Euro Nationalists Could Have Biggest-Ever Win in French Elections

With French voters reeling after President Emmanuel Macron’s announcement Sunday of a “snap” election of the parliament June 30, pundits and polls throughout Europe and the U.S. have started to analyze the chances of right-of-center nationalists winning.

Early signs are that they could not only take the National Assembly but put National Rally (RN) leader Marine Le Pen in a position to become prime minister — by far the biggest victory in Europe for any nationalist party.

According to a new survey of French voters by the Toluna Harris Interactive firm, the RN would leap from its present 88 seats to 235 to 265 seats. However, while this would make it the largest party in the assembly, it is not enough for a majority in the 577-seat chamber.

In sharp contrast, the same survey showed that Macron’s centrist Renaissance Party would plummet from its present 250 seats to 125-to-155 seats — a decline of 80 seats from its current majority in the assembly. Left-of-center parties would win 115- to 145 seats, according to Toluna Harris Interactive.

Should these numbers hold, the result would be a “hung parliament” with the major parties trying to forge a coalition that would agree on a prime minister chosen by Macron who would then form a new government.

If the RN reached a majority of seats in the assembly — the so-called “magic 289″— Macron would almost certainly have to appoint arch-enemy and two-time opponent Le Pen as prime minister.

Such a “cohabitation” between opponents has occurred before, as when the center-right parties won a majority in the assembly in 1986 and Socialist President Francois Mitterrand was forced to name conservative Jacques Chirac as prime minister.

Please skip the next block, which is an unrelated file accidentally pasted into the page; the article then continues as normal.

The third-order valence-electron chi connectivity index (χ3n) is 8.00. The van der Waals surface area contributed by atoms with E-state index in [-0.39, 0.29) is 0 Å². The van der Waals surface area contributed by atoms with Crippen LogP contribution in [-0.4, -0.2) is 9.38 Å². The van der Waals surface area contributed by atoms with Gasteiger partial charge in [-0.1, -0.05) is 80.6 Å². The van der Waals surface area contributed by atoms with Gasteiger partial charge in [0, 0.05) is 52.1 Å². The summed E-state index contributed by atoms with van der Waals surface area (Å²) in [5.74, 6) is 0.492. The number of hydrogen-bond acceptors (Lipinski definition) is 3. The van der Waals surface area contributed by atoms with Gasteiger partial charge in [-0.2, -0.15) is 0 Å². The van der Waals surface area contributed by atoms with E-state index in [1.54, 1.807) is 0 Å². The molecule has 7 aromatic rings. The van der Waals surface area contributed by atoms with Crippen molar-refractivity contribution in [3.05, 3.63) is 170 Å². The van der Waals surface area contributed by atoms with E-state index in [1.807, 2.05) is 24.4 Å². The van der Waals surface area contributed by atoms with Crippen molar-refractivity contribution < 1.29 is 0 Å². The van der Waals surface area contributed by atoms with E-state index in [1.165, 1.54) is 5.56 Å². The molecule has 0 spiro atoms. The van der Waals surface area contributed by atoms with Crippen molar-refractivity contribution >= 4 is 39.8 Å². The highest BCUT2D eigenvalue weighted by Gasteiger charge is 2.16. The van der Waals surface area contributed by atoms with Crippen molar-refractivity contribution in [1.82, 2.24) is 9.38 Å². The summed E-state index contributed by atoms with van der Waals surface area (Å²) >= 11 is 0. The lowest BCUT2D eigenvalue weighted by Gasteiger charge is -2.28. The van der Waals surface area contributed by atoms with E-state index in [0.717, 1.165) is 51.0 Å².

“He’s not Mitterrand 2,” Anne Elisabeth Moutet, Paris columnist for the Daily Telegraph, told Newsmax. “He can’t run again [in 2027] Our considered opinion is that he’s nuts!”

Noting the analogies Macron admirers have made to Charles de Gaulle calling elections after widespread violence by college students in May of 1968 and winning big, Moutet said: “In 1968 de Gaulle knew very well he had a good chunk of the country behind him. Not everyone likes spoiled kids throwing paving stones at the police calling them Nazis. Also, de Gaulle’s historic stature was massive. Macron is hated. He also is a bad politician. He hates politics as ‘messy,’ his cabinet was a bunch of nobodies unlikely to threaten him, and he treated his Members of Parliament like low-level employees.”

For her part, Le Pen, 55, has made three runs for president and successively improved her showing to the point she drew 43% against Macron in the 2022 runoff.

Even detractors admit she has done much to help her party “detoxify” its past reputation as racist and antisemitic — an image her supporters insist is the result of years of controversial statements by her father, party founder and seven-time presidential candidate Jean-Marie Le Pen.

These days, her message is a hardline on law and order and illegal immigration.

In terms of traditional conservatism, Le Pen is more populist than conservative. She supports increasing the size of the French government (to deal with foreigners trying to get into France illegally, she explains), supports France’s liberal abortion law, and opposes arming Ukraine and calls for immediate peace talks between Russian President Vladimir Putin and Ukraine President Volodymyr Zelenskyy.

On illegal immigration and Ukraine, a “Prime Minister Le Pen” would immediately clash with Macron.

Under French election law, there are contests for every seat in all 577 districts and if a candidate wins 50% on June 30, he or she is automatically elected.

Failure to secure a majority means a runoff July 7 between the top two vote-getters.

John Gizzi is chief political columnist and White House correspondent for Newsmax. For more of his reports, Go Here Now.

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